Americans have a distant idea of Cuba. Most of us don’t really know what to think of the place, as most never visited due to the embargo – or blockade, as the Cubans see it – so we chalk it up to be the ‘paradise’ we have seen in pictures or heard of: beautiful architecture, 50s-era automobiles, cigars, beaches, women, rum.
My initial impression was not far from this picture, as it does exist here, but the truth is that our tiny neighbor to the south is much more complex, living a reality that involves all the above, though in different measures. A paradise, definitely, for the elite and the tourists but for most Cubans it is about surviving the paradise.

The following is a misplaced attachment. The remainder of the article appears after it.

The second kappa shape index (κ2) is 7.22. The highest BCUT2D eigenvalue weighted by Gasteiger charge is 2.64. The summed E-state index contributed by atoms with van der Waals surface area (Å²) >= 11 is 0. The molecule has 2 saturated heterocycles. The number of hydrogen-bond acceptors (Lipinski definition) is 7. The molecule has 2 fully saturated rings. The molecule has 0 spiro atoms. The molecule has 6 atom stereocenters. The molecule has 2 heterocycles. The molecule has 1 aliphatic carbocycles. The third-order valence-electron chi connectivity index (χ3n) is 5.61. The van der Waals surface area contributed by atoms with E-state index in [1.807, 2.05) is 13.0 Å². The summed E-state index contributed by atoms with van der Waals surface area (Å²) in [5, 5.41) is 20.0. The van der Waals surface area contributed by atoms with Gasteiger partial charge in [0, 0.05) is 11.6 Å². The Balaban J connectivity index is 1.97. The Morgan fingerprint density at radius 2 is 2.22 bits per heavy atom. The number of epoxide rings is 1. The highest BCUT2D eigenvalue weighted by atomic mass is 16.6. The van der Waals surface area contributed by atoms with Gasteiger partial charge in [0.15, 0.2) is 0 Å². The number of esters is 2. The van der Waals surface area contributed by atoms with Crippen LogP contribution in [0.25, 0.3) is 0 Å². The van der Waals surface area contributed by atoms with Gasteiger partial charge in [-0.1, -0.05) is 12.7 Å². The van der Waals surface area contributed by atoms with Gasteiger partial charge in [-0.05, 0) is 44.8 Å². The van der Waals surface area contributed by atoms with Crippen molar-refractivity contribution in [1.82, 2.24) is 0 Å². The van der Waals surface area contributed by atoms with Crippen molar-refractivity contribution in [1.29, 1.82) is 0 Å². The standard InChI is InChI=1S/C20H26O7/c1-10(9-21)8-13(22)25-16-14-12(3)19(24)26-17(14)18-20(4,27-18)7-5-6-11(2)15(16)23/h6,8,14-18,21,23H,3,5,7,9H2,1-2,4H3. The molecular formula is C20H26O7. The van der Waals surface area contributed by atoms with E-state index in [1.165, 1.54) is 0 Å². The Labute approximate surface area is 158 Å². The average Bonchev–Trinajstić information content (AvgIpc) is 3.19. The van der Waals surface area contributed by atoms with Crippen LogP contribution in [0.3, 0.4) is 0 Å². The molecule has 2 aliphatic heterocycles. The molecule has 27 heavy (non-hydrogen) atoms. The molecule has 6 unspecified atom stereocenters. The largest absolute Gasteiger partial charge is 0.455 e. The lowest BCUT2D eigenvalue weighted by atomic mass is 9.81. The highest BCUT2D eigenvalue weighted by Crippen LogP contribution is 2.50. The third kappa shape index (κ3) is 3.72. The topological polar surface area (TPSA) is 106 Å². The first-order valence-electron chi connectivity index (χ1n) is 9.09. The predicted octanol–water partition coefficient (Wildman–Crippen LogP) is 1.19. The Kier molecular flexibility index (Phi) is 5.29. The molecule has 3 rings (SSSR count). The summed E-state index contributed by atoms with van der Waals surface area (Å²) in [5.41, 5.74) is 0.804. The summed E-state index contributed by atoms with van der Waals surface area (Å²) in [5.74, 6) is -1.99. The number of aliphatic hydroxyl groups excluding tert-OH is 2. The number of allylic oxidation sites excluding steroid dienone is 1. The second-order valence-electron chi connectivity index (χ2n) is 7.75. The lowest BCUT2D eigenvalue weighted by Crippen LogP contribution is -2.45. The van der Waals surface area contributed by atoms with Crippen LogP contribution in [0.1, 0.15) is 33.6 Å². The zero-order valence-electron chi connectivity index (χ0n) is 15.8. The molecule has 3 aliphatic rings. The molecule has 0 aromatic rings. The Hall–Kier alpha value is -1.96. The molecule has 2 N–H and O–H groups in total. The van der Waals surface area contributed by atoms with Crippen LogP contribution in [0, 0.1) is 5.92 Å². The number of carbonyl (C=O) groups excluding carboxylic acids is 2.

Paradiso follows two Cuban DJs of electronic music as they come of age while making a name for themselves in Havana. Their landscape is the dark night landscape of Havana, and they are of a generation defined by Cuba’s Special Period, an extended period of economic crisis beginning in 1989 with the dissolution of the Soviet Union. Due to severe shortages of hydrocarbon energy resources, the period radically transformed Cuban society and the economy and people were forced to live without many goods and services they were used to. Whether a result of the blockade, the Special Period, the Cuban system of government or a combination of the above, Cubans have a brotherhood and spirit of resilience that is palpable. Many Cubans struggle to not only survive but to live their dreams in a country largely cut off from global society.